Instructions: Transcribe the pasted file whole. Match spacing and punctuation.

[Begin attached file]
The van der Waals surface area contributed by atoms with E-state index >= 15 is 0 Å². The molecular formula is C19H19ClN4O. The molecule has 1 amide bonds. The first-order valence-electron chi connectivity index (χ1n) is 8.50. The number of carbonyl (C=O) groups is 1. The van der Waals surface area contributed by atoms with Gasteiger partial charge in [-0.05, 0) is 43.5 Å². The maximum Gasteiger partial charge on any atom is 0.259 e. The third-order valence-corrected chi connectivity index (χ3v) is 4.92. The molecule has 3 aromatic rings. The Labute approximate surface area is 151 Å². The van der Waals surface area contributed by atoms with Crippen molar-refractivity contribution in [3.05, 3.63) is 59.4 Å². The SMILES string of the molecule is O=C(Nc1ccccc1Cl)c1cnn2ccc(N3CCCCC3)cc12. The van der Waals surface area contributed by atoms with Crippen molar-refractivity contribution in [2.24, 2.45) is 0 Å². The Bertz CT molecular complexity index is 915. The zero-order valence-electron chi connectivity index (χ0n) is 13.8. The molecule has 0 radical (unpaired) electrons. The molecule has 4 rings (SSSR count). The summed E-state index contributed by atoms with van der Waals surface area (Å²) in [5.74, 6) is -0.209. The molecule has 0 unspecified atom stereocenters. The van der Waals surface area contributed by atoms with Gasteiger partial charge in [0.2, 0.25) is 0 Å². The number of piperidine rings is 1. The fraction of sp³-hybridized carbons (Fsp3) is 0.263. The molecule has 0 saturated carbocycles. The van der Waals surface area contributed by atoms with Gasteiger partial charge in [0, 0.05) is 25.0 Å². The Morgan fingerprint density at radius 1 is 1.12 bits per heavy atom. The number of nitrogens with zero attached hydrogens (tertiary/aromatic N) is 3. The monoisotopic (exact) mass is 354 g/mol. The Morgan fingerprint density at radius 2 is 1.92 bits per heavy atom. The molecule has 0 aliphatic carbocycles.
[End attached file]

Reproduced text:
The van der Waals surface area contributed by atoms with E-state index >= 15 is 0 Å². The molecular formula is C19H19ClN4O. The molecule has 1 amide bonds. The first-order valence-electron chi connectivity index (χ1n) is 8.50. The number of carbonyl (C=O) groups is 1. The van der Waals surface area contributed by atoms with Gasteiger partial charge in [-0.05, 0) is 43.5 Å². The maximum Gasteiger partial charge on any atom is 0.259 e. The third-order valence-corrected chi connectivity index (χ3v) is 4.92. The molecule has 3 aromatic rings. The Labute approximate surface area is 151 Å². The van der Waals surface area contributed by atoms with Crippen molar-refractivity contribution in [3.05, 3.63) is 59.4 Å². The SMILES string of the molecule is O=C(Nc1ccccc1Cl)c1cnn2ccc(N3CCCCC3)cc12. The van der Waals surface area contributed by atoms with Crippen molar-refractivity contribution in [2.24, 2.45) is 0 Å². The Bertz CT molecular complexity index is 915. The zero-order valence-electron chi connectivity index (χ0n) is 13.8. The molecule has 0 radical (unpaired) electrons. The molecule has 4 rings (SSSR count). The summed E-state index contributed by atoms with van der Waals surface area (Å²) in [5.74, 6) is -0.209. The molecule has 0 unspecified atom stereocenters. The van der Waals surface area contributed by atoms with Gasteiger partial charge in [0.2, 0.25) is 0 Å². The number of piperidine rings is 1. The fraction of sp³-hybridized carbons (Fsp3) is 0.263. The molecule has 0 saturated carbocycles. The van der Waals surface area contributed by atoms with Gasteiger partial charge in [0, 0.05) is 25.0 Å². The Morgan fingerprint density at radius 1 is 1.12 bits per heavy atom. The number of nitrogens with zero attached hydrogens (tertiary/aromatic N) is 3. The monoisotopic (exact) mass is 354 g/mol. The Morgan fingerprint density at radius 2 is 1.92 bits per heavy atom. The molecule has 0 aliphatic carbocycles.